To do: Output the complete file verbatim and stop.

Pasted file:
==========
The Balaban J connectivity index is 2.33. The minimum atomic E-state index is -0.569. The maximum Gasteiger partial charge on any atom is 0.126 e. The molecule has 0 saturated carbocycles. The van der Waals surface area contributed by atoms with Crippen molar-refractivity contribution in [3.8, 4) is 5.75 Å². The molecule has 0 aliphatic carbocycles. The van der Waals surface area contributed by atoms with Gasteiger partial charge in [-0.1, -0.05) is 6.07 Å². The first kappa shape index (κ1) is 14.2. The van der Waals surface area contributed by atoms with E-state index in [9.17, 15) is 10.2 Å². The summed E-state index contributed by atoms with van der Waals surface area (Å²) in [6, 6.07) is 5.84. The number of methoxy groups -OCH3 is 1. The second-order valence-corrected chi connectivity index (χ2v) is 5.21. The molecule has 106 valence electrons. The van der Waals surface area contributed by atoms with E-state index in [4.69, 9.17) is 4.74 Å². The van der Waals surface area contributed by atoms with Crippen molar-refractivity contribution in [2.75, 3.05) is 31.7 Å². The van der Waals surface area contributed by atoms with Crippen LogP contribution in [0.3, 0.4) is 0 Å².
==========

The Balaban J connectivity index is 2.33. The minimum atomic E-state index is -0.569. The maximum Gasteiger partial charge on any atom is 0.126 e. The molecule has 0 saturated carbocycles. The van der Waals surface area contributed by atoms with Crippen molar-refractivity contribution in [3.8, 4) is 5.75 Å². The molecule has 0 aliphatic carbocycles. The van der Waals surface area contributed by atoms with Gasteiger partial charge in [-0.1, -0.05) is 6.07 Å². The first kappa shape index (κ1) is 14.2. The van der Waals surface area contributed by atoms with E-state index in [9.17, 15) is 10.2 Å². The summed E-state index contributed by atoms with van der Waals surface area (Å²) in [6, 6.07) is 5.84. The number of methoxy groups -OCH3 is 1. The second-order valence-corrected chi connectivity index (χ2v) is 5.21. The molecule has 106 valence electrons. The van der Waals surface area contributed by atoms with E-state index in [4.69, 9.17) is 4.74 Å². The van der Waals surface area contributed by atoms with Crippen molar-refractivity contribution in [2.75, 3.05) is 31.7 Å². The van der Waals surface area contributed by atoms with Crippen LogP contribution in [0.3, 0.4) is 0 Å².